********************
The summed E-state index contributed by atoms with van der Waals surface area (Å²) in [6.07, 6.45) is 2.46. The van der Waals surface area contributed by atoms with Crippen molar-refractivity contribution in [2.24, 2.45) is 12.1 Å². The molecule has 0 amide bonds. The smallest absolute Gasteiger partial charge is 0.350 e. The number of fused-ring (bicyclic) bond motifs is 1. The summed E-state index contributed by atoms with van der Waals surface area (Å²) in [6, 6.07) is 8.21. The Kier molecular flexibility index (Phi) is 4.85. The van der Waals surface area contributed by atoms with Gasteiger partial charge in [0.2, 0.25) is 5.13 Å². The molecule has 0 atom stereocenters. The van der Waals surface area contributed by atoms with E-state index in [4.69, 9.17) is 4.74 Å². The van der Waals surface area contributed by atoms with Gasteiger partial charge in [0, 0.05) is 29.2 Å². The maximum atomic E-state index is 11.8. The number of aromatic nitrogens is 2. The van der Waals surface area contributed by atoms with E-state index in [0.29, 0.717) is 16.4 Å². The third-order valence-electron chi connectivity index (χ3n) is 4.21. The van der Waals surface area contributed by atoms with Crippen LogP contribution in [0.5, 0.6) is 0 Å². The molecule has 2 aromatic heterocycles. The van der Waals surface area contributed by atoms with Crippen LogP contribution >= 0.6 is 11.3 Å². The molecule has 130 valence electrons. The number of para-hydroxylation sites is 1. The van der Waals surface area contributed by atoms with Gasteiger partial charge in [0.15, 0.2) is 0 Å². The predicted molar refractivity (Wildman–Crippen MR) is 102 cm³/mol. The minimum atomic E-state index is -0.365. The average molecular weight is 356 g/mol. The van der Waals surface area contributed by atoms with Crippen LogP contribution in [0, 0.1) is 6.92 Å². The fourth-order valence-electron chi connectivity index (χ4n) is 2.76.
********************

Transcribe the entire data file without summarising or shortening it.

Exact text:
The summed E-state index contributed by atoms with van der Waals surface area (Å²) in [6.07, 6.45) is 2.46. The van der Waals surface area contributed by atoms with Crippen molar-refractivity contribution in [2.24, 2.45) is 12.1 Å². The molecule has 0 amide bonds. The smallest absolute Gasteiger partial charge is 0.350 e. The number of fused-ring (bicyclic) bond motifs is 1. The summed E-state index contributed by atoms with van der Waals surface area (Å²) in [6, 6.07) is 8.21. The Kier molecular flexibility index (Phi) is 4.85. The van der Waals surface area contributed by atoms with Gasteiger partial charge in [0.2, 0.25) is 5.13 Å². The molecule has 0 atom stereocenters. The van der Waals surface area contributed by atoms with E-state index in [4.69, 9.17) is 4.74 Å². The van der Waals surface area contributed by atoms with Gasteiger partial charge in [0, 0.05) is 29.2 Å². The maximum atomic E-state index is 11.8. The number of aromatic nitrogens is 2. The van der Waals surface area contributed by atoms with E-state index in [0.29, 0.717) is 16.4 Å². The third-order valence-electron chi connectivity index (χ3n) is 4.21. The van der Waals surface area contributed by atoms with Crippen LogP contribution in [0.5, 0.6) is 0 Å². The molecule has 2 aromatic heterocycles. The van der Waals surface area contributed by atoms with Crippen LogP contribution >= 0.6 is 11.3 Å². The molecule has 130 valence electrons. The number of para-hydroxylation sites is 1. The van der Waals surface area contributed by atoms with Gasteiger partial charge in [0.15, 0.2) is 0 Å². The predicted molar refractivity (Wildman–Crippen MR) is 102 cm³/mol. The minimum atomic E-state index is -0.365. The average molecular weight is 356 g/mol. The van der Waals surface area contributed by atoms with Crippen LogP contribution in [0, 0.1) is 6.92 Å². The fourth-order valence-electron chi connectivity index (χ4n) is 2.76.